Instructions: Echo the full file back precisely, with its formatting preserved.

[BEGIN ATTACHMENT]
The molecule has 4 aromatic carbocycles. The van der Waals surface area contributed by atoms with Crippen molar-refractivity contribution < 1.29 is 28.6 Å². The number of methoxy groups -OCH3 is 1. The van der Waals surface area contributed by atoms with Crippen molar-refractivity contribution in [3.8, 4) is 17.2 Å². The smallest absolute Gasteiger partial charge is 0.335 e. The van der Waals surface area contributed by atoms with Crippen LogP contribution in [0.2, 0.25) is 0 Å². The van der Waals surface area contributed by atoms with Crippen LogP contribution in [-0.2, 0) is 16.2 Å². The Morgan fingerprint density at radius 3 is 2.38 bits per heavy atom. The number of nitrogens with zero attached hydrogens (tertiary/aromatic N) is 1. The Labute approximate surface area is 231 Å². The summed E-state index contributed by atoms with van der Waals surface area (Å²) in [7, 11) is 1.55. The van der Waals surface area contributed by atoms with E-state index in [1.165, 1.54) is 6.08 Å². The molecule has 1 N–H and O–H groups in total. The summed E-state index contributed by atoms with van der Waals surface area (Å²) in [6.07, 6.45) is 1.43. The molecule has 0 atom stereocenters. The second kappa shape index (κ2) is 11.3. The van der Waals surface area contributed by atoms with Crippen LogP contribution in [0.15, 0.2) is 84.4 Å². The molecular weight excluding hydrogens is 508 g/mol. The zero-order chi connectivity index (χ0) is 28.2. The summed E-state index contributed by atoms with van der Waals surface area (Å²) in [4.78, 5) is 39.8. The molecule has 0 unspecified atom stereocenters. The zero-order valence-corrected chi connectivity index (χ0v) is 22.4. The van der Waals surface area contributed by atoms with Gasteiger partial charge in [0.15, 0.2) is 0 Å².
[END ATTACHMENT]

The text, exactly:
The molecule has 4 aromatic carbocycles. The van der Waals surface area contributed by atoms with Crippen molar-refractivity contribution < 1.29 is 28.6 Å². The number of methoxy groups -OCH3 is 1. The van der Waals surface area contributed by atoms with Crippen molar-refractivity contribution in [3.8, 4) is 17.2 Å². The smallest absolute Gasteiger partial charge is 0.335 e. The van der Waals surface area contributed by atoms with Crippen LogP contribution in [0.2, 0.25) is 0 Å². The van der Waals surface area contributed by atoms with Crippen LogP contribution in [-0.2, 0) is 16.2 Å². The Morgan fingerprint density at radius 3 is 2.38 bits per heavy atom. The number of nitrogens with zero attached hydrogens (tertiary/aromatic N) is 1. The Labute approximate surface area is 231 Å². The summed E-state index contributed by atoms with van der Waals surface area (Å²) in [7, 11) is 1.55. The van der Waals surface area contributed by atoms with E-state index in [1.165, 1.54) is 6.08 Å². The molecule has 1 N–H and O–H groups in total. The summed E-state index contributed by atoms with van der Waals surface area (Å²) in [6.07, 6.45) is 1.43. The molecule has 0 atom stereocenters. The second kappa shape index (κ2) is 11.3. The van der Waals surface area contributed by atoms with Crippen LogP contribution in [0.15, 0.2) is 84.4 Å². The molecular weight excluding hydrogens is 508 g/mol. The zero-order chi connectivity index (χ0) is 28.2. The summed E-state index contributed by atoms with van der Waals surface area (Å²) in [4.78, 5) is 39.8. The molecule has 0 unspecified atom stereocenters. The zero-order valence-corrected chi connectivity index (χ0v) is 22.4. The van der Waals surface area contributed by atoms with Gasteiger partial charge in [0.15, 0.2) is 0 Å².